But the World Bank is a political organization and its decisions are based on the political fashions of the day, not rational analysis. And today’s popular politics demand a religious belief in the speculation that man’s greenhouse-gas emissions are heating the planet to intolerable levels.

      A quarter of a century ago, James Bovard of the Cato Institute wrote that “although the bank started with the highest ideals,” it had by the late 1980s devolved into an organization that helps “Third World governments cripple their economies, maul their environments and oppress their people.

      “It now consistently does more harm than good for the world’s poorest.”

      Things haven’t changed much for the World Bank since 1987. It’s still breaking whatever it puts its hands on. The biggest difference is that 25 years ago, it couldn’t use the global warming nonsense as a wrecking ball.

    • Andy on 25/11/2012 at 9:29 am said:

      Here is a quick look at some of Ken’s “experts”

      Stefan Rahmsdorf of the Potsdam Institute has been bullying journalists who fail to toe the politically correct line:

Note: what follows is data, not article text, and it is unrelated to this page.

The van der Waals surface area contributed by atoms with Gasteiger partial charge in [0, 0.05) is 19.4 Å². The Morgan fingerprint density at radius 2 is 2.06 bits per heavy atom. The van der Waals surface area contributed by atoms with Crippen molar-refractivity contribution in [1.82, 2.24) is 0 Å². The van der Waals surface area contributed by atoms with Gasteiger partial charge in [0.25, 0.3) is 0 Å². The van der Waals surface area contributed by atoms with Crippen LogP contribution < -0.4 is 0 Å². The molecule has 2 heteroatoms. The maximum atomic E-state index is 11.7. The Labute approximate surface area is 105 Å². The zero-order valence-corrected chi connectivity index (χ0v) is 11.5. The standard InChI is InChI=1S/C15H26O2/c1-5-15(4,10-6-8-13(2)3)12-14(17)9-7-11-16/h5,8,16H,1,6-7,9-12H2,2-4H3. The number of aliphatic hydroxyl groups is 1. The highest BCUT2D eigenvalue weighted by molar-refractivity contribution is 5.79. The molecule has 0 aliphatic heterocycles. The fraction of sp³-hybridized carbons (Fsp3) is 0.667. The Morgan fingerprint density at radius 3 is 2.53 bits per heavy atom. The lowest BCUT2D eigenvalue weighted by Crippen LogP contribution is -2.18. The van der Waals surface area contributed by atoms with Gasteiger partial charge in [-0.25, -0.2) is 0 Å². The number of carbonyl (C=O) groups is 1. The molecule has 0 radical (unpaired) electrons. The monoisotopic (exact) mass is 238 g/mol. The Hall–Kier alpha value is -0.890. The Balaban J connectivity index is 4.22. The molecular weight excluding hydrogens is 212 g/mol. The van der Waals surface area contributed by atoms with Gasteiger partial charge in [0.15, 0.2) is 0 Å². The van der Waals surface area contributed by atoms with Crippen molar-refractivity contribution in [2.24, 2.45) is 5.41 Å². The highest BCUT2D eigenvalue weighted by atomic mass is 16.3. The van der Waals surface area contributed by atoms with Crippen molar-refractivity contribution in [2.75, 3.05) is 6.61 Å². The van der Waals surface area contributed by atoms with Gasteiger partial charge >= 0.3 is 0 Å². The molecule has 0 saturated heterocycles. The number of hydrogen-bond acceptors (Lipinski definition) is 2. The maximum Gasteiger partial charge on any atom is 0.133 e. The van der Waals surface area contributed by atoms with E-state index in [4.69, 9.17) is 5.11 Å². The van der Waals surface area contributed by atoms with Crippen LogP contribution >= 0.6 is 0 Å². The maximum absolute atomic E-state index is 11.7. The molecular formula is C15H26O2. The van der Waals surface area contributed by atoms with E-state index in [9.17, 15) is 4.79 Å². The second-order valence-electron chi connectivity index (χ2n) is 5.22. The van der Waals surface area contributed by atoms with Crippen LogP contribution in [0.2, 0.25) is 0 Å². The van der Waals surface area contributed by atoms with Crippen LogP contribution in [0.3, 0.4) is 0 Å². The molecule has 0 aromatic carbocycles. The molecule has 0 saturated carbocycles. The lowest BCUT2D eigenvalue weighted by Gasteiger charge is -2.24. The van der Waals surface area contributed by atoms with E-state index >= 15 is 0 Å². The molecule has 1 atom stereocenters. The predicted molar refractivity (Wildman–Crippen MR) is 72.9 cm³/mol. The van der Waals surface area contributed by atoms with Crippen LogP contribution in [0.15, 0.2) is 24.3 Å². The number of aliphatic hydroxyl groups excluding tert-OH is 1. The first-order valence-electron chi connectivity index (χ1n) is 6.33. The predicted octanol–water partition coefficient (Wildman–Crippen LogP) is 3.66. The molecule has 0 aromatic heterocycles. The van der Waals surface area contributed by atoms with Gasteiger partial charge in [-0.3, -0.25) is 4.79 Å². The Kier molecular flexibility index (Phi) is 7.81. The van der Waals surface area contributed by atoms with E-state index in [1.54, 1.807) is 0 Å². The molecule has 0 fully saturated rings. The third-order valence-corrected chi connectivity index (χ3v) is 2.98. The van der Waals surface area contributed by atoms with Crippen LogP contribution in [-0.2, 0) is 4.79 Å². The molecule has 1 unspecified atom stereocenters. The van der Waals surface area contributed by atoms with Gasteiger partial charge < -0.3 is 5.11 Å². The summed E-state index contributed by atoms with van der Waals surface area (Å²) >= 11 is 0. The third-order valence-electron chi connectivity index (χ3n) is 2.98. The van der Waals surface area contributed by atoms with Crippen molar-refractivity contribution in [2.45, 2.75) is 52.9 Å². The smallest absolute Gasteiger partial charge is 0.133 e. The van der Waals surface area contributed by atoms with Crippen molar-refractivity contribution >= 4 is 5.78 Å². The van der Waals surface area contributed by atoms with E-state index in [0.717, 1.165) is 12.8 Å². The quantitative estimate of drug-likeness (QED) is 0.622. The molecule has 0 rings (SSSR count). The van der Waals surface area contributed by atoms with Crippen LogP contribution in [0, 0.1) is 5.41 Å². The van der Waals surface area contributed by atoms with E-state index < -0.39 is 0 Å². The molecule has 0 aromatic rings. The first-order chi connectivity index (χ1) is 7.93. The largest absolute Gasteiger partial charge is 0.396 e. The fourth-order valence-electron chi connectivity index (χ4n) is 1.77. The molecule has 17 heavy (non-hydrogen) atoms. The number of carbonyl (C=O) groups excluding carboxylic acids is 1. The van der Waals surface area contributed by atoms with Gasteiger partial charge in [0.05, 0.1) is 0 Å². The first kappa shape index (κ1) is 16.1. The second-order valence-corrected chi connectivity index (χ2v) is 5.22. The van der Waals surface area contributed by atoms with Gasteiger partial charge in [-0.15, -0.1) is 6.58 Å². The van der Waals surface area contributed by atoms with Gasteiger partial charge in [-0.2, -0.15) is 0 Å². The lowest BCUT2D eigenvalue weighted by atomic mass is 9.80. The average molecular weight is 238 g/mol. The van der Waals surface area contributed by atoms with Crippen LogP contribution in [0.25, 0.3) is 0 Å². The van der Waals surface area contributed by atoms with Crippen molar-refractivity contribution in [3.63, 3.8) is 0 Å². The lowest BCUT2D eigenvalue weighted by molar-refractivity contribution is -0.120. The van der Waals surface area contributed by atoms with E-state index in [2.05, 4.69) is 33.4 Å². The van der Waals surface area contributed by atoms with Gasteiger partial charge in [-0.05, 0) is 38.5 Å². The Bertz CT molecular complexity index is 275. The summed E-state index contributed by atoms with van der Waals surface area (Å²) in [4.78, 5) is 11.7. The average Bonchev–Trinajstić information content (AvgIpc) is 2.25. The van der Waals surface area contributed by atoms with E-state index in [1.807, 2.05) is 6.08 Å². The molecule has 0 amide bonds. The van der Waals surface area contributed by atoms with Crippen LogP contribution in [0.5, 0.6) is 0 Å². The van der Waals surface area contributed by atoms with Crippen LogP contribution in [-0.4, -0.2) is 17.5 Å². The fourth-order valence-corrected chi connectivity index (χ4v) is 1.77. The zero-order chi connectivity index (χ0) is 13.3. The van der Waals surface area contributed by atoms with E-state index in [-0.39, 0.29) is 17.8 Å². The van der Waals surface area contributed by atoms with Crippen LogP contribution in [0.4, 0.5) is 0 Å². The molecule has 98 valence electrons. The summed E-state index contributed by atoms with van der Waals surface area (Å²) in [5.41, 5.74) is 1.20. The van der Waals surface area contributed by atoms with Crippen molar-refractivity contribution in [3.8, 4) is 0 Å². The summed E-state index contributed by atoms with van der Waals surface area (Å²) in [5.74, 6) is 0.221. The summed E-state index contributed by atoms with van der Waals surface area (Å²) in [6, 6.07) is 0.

Stefan Rahmstorf of the Potsdam Institute for Climate Impact Research (PIK) is an IPCC lead author, advisor on Hans Schellnhuber’s WBGU, and one of Germany’s most influential climate scientists. Today it is widely known that journalists and scientists who express doubt over man-made climate change or criticism over the science and the IPCC often find themselves attacked by the Potsdam professor via the press or his Internet blog.

      For German science journalist Irene Meichsner, it was in the wake of Climategate when she penned an unflattering piece about the IPCC and the slew of errors and false assumptions in its Fourt Assessment Report. Her story was published on February 8, 2010, in two German dailies: the Kölner Stadtsanzeiger (KStA) and the Frankfurter Rundschau (FR). Sticking to the facts, Meichsner’s damning piece cast the IPCC’s credibility into serious doubt.

      In conclusion

      Indeed it’s not a topic for those with thin skin and people who can’t afford to put their careers on the line. Expressing skepticism over a politically correct issue in Germany indeed leads to malicious nattacks. Like the old saying goes: Sometimes it’s much more dangerous to speak up against wrongdoing than it is to commit it.

  2. Doug Proctor on 19/11/2012 at 7:30 am said:

    What I find most unusual is that Pachy spoke about it, saying he didn’t know the reason. He is unable to pick up the phone and ask, or get someone else to do so?